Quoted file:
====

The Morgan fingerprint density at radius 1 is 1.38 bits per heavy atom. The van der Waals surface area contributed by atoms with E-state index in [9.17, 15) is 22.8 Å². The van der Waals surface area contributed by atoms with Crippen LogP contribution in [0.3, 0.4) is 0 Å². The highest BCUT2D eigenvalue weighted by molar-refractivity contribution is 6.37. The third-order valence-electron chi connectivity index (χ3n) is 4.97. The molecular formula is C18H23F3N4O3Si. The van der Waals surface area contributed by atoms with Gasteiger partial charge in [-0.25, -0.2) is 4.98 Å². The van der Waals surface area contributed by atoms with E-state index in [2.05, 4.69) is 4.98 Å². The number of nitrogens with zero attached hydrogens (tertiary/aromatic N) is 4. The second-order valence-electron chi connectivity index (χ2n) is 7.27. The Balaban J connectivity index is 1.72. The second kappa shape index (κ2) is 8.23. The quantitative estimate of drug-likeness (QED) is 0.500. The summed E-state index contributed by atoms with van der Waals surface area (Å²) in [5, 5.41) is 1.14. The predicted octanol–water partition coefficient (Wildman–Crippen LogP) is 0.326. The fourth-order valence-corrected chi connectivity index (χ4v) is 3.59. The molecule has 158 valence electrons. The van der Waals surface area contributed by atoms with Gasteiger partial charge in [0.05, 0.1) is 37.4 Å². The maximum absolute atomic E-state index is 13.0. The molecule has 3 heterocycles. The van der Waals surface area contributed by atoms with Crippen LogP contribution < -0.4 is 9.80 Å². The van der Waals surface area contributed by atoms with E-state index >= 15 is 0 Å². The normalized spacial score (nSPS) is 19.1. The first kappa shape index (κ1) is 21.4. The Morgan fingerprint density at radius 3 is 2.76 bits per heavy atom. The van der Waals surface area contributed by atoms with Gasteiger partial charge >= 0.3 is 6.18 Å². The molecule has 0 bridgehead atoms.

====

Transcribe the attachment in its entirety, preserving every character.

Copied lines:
The Morgan fingerprint density at radius 1 is 1.38 bits per heavy atom. The van der Waals surface area contributed by atoms with E-state index in [9.17, 15) is 22.8 Å². The van der Waals surface area contributed by atoms with Crippen LogP contribution in [0.3, 0.4) is 0 Å². The highest BCUT2D eigenvalue weighted by molar-refractivity contribution is 6.37. The third-order valence-electron chi connectivity index (χ3n) is 4.97. The molecular formula is C18H23F3N4O3Si. The van der Waals surface area contributed by atoms with Gasteiger partial charge in [-0.25, -0.2) is 4.98 Å². The van der Waals surface area contributed by atoms with E-state index in [2.05, 4.69) is 4.98 Å². The number of nitrogens with zero attached hydrogens (tertiary/aromatic N) is 4. The second-order valence-electron chi connectivity index (χ2n) is 7.27. The Balaban J connectivity index is 1.72. The second kappa shape index (κ2) is 8.23. The quantitative estimate of drug-likeness (QED) is 0.500. The summed E-state index contributed by atoms with van der Waals surface area (Å²) in [5, 5.41) is 1.14. The predicted octanol–water partition coefficient (Wildman–Crippen LogP) is 0.326. The fourth-order valence-corrected chi connectivity index (χ4v) is 3.59. The molecule has 158 valence electrons. The van der Waals surface area contributed by atoms with Gasteiger partial charge in [0.05, 0.1) is 37.4 Å². The maximum absolute atomic E-state index is 13.0. The molecule has 3 heterocycles. The van der Waals surface area contributed by atoms with Crippen LogP contribution < -0.4 is 9.80 Å². The van der Waals surface area contributed by atoms with E-state index >= 15 is 0 Å². The normalized spacial score (nSPS) is 19.1. The first kappa shape index (κ1) is 21.4. The Morgan fingerprint density at radius 3 is 2.76 bits per heavy atom. The van der Waals surface area contributed by atoms with Gasteiger partial charge >= 0.3 is 6.18 Å². The molecule has 0 bridgehead atoms.